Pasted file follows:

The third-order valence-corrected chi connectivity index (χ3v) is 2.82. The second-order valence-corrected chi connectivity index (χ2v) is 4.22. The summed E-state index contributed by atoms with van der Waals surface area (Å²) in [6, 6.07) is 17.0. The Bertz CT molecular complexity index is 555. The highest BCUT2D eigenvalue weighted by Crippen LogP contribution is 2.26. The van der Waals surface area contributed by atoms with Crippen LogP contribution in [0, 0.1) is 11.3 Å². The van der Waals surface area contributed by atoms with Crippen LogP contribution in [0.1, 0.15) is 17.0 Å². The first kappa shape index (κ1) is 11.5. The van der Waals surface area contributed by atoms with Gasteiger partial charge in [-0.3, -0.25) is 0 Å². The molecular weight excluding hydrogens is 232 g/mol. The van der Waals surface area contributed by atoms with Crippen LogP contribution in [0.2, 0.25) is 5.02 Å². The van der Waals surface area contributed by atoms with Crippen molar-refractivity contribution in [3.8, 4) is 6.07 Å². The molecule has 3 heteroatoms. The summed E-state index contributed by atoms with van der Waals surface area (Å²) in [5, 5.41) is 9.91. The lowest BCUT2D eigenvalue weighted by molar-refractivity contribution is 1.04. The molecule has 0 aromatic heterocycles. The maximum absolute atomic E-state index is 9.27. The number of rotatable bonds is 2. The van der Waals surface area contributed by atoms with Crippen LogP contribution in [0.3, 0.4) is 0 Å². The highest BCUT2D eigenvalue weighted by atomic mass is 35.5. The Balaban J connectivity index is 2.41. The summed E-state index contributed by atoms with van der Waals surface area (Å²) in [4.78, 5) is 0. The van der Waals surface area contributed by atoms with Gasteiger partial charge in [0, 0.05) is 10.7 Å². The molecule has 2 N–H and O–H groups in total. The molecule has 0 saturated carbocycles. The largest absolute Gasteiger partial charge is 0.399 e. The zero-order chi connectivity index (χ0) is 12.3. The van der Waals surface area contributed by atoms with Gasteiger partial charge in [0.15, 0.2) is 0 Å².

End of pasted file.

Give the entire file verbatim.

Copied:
The third-order valence-corrected chi connectivity index (χ3v) is 2.82. The second-order valence-corrected chi connectivity index (χ2v) is 4.22. The summed E-state index contributed by atoms with van der Waals surface area (Å²) in [6, 6.07) is 17.0. The Bertz CT molecular complexity index is 555. The highest BCUT2D eigenvalue weighted by Crippen LogP contribution is 2.26. The van der Waals surface area contributed by atoms with Crippen LogP contribution in [0, 0.1) is 11.3 Å². The van der Waals surface area contributed by atoms with Crippen LogP contribution in [0.1, 0.15) is 17.0 Å². The first kappa shape index (κ1) is 11.5. The van der Waals surface area contributed by atoms with Gasteiger partial charge in [-0.3, -0.25) is 0 Å². The molecular weight excluding hydrogens is 232 g/mol. The van der Waals surface area contributed by atoms with Crippen LogP contribution in [0.2, 0.25) is 5.02 Å². The van der Waals surface area contributed by atoms with Crippen molar-refractivity contribution in [3.8, 4) is 6.07 Å². The molecule has 3 heteroatoms. The summed E-state index contributed by atoms with van der Waals surface area (Å²) in [5, 5.41) is 9.91. The lowest BCUT2D eigenvalue weighted by molar-refractivity contribution is 1.04. The molecule has 0 aromatic heterocycles. The maximum absolute atomic E-state index is 9.27. The number of rotatable bonds is 2. The van der Waals surface area contributed by atoms with Crippen LogP contribution in [0.3, 0.4) is 0 Å². The highest BCUT2D eigenvalue weighted by atomic mass is 35.5. The Balaban J connectivity index is 2.41. The summed E-state index contributed by atoms with van der Waals surface area (Å²) in [4.78, 5) is 0. The van der Waals surface area contributed by atoms with Gasteiger partial charge in [0, 0.05) is 10.7 Å². The molecule has 2 N–H and O–H groups in total. The molecule has 0 saturated carbocycles. The largest absolute Gasteiger partial charge is 0.399 e. The zero-order chi connectivity index (χ0) is 12.3. The van der Waals surface area contributed by atoms with Gasteiger partial charge in [0.15, 0.2) is 0 Å².